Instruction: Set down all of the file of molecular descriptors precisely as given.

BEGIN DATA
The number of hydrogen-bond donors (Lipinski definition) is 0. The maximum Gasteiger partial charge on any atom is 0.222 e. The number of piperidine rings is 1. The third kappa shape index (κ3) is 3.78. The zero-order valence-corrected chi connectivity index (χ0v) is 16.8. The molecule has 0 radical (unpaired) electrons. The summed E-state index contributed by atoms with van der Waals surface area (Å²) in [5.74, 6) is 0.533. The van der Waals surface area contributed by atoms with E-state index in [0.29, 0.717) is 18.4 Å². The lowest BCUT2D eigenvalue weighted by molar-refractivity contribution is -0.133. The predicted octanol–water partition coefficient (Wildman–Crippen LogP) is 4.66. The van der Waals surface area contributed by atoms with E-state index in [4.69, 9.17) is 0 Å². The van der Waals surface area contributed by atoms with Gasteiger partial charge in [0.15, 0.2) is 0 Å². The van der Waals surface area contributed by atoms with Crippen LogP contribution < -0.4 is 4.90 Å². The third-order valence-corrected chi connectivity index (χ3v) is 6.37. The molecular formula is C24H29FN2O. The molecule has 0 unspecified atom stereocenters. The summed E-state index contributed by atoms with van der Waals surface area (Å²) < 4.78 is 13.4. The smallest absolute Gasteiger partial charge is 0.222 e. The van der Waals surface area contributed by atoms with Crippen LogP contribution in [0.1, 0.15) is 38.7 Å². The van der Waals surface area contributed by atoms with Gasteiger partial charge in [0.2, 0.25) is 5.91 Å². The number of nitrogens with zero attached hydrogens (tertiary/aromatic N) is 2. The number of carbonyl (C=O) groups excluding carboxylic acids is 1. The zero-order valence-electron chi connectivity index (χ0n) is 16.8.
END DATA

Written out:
The number of hydrogen-bond donors (Lipinski definition) is 0. The maximum Gasteiger partial charge on any atom is 0.222 e. The number of piperidine rings is 1. The third kappa shape index (κ3) is 3.78. The zero-order valence-corrected chi connectivity index (χ0v) is 16.8. The molecule has 0 radical (unpaired) electrons. The summed E-state index contributed by atoms with van der Waals surface area (Å²) in [5.74, 6) is 0.533. The van der Waals surface area contributed by atoms with E-state index in [0.29, 0.717) is 18.4 Å². The lowest BCUT2D eigenvalue weighted by molar-refractivity contribution is -0.133. The predicted octanol–water partition coefficient (Wildman–Crippen LogP) is 4.66. The van der Waals surface area contributed by atoms with E-state index in [4.69, 9.17) is 0 Å². The van der Waals surface area contributed by atoms with Gasteiger partial charge in [0.15, 0.2) is 0 Å². The van der Waals surface area contributed by atoms with Crippen LogP contribution < -0.4 is 4.90 Å². The third-order valence-corrected chi connectivity index (χ3v) is 6.37. The molecular formula is C24H29FN2O. The molecule has 0 unspecified atom stereocenters. The summed E-state index contributed by atoms with van der Waals surface area (Å²) < 4.78 is 13.4. The smallest absolute Gasteiger partial charge is 0.222 e. The van der Waals surface area contributed by atoms with Crippen LogP contribution in [0.1, 0.15) is 38.7 Å². The van der Waals surface area contributed by atoms with Gasteiger partial charge in [0.2, 0.25) is 5.91 Å². The number of nitrogens with zero attached hydrogens (tertiary/aromatic N) is 2. The number of carbonyl (C=O) groups excluding carboxylic acids is 1. The zero-order valence-electron chi connectivity index (χ0n) is 16.8.